Thursday, May 31, 2012

In Praise of Tinkering

To win in the Age of Now you need to unleash the unreasonable power of creativity. It’s no longer about coming up with the ‘big idea’ - creative leaders need to go for lots of small ideas continuously. Call it what you will but tinkering, brainstorming and problem-solving all play a vital role in driving success. Some of the world’s most successful inventors (Thomas Edison and Polaroid inventor Edward Land through to James Dyson) used creative principles that can be applied to business problems. Here’s a primer from the website 99% (not Occupy but insights on making ideas happen), article by Jocelyn Glei:

1. Produce and test more ideas. Persistence and productivity are the key. Edison held 1,093 patents - a record that's yet to be broken.

2. Employ "wrong-thinking." Divergent, silly or far-fetched thinking allows exploration of the full realm of possibilities for a solution.

3. Embrace failure.  Whereas the everyman might feel embarrassment in making a mistake, the inventor sees an opportunity for learning.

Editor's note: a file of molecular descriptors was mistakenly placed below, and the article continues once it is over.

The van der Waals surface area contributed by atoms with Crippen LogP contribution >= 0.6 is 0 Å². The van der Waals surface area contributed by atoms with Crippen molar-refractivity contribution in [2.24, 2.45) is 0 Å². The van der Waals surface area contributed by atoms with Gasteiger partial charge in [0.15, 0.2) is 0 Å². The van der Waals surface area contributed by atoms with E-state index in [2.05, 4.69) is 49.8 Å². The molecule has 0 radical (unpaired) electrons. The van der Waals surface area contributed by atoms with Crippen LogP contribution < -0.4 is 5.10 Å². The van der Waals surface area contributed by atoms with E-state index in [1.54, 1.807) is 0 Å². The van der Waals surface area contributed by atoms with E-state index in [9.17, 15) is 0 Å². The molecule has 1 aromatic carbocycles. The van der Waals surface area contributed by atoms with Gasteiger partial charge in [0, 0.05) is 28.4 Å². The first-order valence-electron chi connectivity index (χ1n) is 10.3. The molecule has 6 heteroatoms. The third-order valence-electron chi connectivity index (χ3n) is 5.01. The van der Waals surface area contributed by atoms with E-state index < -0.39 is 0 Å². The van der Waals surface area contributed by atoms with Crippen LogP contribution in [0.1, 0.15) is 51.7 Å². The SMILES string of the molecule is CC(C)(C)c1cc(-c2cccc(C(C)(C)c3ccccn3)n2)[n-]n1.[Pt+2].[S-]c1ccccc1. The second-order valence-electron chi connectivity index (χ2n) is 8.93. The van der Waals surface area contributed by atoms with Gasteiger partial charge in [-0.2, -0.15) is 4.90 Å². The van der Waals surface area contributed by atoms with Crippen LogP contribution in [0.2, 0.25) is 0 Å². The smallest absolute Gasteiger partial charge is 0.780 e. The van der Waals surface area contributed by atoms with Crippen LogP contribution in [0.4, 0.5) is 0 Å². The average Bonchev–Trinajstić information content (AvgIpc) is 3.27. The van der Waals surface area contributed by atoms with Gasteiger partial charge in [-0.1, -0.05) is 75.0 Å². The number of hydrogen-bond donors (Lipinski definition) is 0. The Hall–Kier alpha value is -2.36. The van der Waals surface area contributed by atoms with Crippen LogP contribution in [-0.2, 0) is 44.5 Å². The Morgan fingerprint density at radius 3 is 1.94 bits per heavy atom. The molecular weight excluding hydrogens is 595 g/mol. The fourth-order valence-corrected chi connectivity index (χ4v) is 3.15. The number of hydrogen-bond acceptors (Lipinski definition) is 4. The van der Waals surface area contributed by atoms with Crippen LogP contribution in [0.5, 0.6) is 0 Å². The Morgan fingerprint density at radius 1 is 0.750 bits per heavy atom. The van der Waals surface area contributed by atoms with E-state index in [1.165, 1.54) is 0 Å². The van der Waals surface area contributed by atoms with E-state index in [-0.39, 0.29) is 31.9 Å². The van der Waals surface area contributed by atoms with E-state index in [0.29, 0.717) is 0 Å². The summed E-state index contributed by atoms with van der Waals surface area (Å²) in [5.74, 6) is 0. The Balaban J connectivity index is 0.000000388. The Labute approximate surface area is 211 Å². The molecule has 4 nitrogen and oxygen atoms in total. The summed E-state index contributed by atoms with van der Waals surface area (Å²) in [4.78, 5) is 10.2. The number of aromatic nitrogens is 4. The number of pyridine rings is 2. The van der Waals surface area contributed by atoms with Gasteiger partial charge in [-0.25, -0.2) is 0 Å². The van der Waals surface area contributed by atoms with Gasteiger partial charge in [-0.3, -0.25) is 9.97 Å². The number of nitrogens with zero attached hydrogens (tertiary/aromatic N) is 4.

4. Sketch ideas. Even in our screen-obsessed era, effective innovators still hash out ideas on paper.

5. Trust intuition. Einstein always said that if he wasn't a physicist, he would have been a musician. He was more rooted in intuition and imagery than logic and equations.

6. Love tinkering.  All inventors are die-hard tinkerers. They're fascinated with understanding how things work, and then making them better.

7. Possess a boundless curiosity. Leonardo Da Vinci was an engineer, mathematician, architect, painter, sculptor, cartographer, botanist, and inventor.

Having creative solutions, being creative, inspiring creative ideas, being a creative leader – these are the performance factors upon which to build a reputation It’s not about getting things done. It’s about making things happen one step at a time.